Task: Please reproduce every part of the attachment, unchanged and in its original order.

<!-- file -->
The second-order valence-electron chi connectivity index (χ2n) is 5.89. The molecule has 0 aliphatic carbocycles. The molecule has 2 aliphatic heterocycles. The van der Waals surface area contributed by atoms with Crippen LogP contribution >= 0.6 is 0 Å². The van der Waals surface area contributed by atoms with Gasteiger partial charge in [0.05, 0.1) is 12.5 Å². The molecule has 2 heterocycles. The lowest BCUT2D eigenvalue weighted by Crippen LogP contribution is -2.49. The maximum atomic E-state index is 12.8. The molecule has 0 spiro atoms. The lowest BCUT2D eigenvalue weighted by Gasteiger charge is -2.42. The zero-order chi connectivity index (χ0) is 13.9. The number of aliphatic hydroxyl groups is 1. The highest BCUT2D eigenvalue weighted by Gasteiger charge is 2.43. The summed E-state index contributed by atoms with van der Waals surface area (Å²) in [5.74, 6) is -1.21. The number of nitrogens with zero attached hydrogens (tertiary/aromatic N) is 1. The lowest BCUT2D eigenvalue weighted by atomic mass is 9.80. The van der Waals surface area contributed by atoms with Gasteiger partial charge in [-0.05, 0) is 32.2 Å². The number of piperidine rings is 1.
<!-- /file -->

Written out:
The second-order valence-electron chi connectivity index (χ2n) is 5.89. The molecule has 0 aliphatic carbocycles. The molecule has 2 aliphatic heterocycles. The van der Waals surface area contributed by atoms with Crippen LogP contribution >= 0.6 is 0 Å². The van der Waals surface area contributed by atoms with Gasteiger partial charge in [0.05, 0.1) is 12.5 Å². The molecule has 2 heterocycles. The lowest BCUT2D eigenvalue weighted by Crippen LogP contribution is -2.49. The maximum atomic E-state index is 12.8. The molecule has 0 spiro atoms. The lowest BCUT2D eigenvalue weighted by Gasteiger charge is -2.42. The zero-order chi connectivity index (χ0) is 13.9. The number of aliphatic hydroxyl groups is 1. The highest BCUT2D eigenvalue weighted by Gasteiger charge is 2.43. The summed E-state index contributed by atoms with van der Waals surface area (Å²) in [5.74, 6) is -1.21. The number of nitrogens with zero attached hydrogens (tertiary/aromatic N) is 1. The lowest BCUT2D eigenvalue weighted by atomic mass is 9.80. The van der Waals surface area contributed by atoms with Gasteiger partial charge in [-0.05, 0) is 32.2 Å². The number of piperidine rings is 1.